It focuses on a different protein than the two newly recommended vaccines. It also relies on her skills as a master 3D puzzler.
DuBois is convinced proteins — one of life’s essential building blocks, those tiny molecules that drive every process in your body from your nervous system to your digestion to your hormonal pathways — hold the key to taking on RSV. That’s because viruses like RSV also use proteins. They decorate their outer surface with proteins that help them stick to and invade our cells. To make a vaccine or a treatment against a virus, you’ve got to know exactly what those proteins look like in as much detail as possible.
So DuBois builds virtual 3D maps of viral proteins using sophisticated computer software, then uses those models to search for the virus’ “Achilles’ heels.”
But proteins are super tiny and hard to photograph. For reference, a human hair is around 100,000 nanometers thick, while the proteins DuBois studies are around 5 nanometers thick. DuBois uses powerful electron microscopes and high-power X-rays to take high-resolution pictures of them. But that’s just the start.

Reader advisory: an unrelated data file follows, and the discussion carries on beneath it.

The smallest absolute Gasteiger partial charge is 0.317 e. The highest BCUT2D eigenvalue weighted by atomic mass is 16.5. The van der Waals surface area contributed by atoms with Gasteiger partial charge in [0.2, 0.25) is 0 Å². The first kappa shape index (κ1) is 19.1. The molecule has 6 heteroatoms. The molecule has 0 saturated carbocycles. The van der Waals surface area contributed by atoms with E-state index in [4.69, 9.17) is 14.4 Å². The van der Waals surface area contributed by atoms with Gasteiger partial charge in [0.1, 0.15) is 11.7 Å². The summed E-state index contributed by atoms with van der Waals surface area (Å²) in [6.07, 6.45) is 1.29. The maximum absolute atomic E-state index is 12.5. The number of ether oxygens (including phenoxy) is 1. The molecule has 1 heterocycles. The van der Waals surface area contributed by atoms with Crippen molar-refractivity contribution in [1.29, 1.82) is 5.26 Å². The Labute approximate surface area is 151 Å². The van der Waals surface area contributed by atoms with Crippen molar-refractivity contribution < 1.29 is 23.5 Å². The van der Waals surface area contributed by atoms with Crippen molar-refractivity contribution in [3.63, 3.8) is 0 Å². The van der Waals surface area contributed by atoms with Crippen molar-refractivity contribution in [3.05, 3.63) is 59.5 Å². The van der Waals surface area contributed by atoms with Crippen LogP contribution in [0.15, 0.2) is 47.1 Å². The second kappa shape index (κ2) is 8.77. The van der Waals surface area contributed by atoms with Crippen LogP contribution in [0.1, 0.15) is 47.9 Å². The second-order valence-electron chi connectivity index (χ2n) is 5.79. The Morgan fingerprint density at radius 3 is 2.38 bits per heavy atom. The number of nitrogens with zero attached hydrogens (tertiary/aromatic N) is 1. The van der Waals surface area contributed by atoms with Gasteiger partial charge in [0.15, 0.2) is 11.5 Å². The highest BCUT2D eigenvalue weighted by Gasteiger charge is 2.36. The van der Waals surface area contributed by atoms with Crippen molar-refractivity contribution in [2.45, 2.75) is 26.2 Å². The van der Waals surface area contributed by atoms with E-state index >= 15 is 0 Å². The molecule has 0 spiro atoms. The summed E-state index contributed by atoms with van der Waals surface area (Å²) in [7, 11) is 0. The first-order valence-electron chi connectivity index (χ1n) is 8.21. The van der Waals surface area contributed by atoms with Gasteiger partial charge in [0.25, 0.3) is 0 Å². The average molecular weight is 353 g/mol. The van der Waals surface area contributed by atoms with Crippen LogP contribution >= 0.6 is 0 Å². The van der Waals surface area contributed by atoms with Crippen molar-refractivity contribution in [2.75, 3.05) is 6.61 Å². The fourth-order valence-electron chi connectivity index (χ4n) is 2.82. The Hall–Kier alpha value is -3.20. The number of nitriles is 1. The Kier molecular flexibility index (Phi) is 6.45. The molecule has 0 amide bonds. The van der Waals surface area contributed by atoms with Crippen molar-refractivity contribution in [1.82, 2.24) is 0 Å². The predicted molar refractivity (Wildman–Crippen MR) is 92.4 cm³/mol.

The pictures show only the blobby outlines of proteins, not the guts. It’s like fitting all the edge pieces of a puzzle together into an outline, but having a completely empty middle. So DuBois painstakingly works to fit individual amino acids — the building blocks of proteins — one at a time, like singular puzzle pieces, into that outline in a way that follows the laws of physics and chemistry.
DuBois knows how to do this. She has a Ph.D. in biochemistry and completed postdoctoral fellowships at the Pasteur Institute in Paris and at St. Jude Children’s Research Hospital in Memphis. A quick look at her CV reveals that she’s an expert in protein biochemistry who studies infectious diseases that harm children.
Her work requires meticulous attention to detail and a sharp eye for puzzle-solving. And now, her work is timely, with RSV becoming a household name, and the race to get treatments and vaccines on the market accelerating.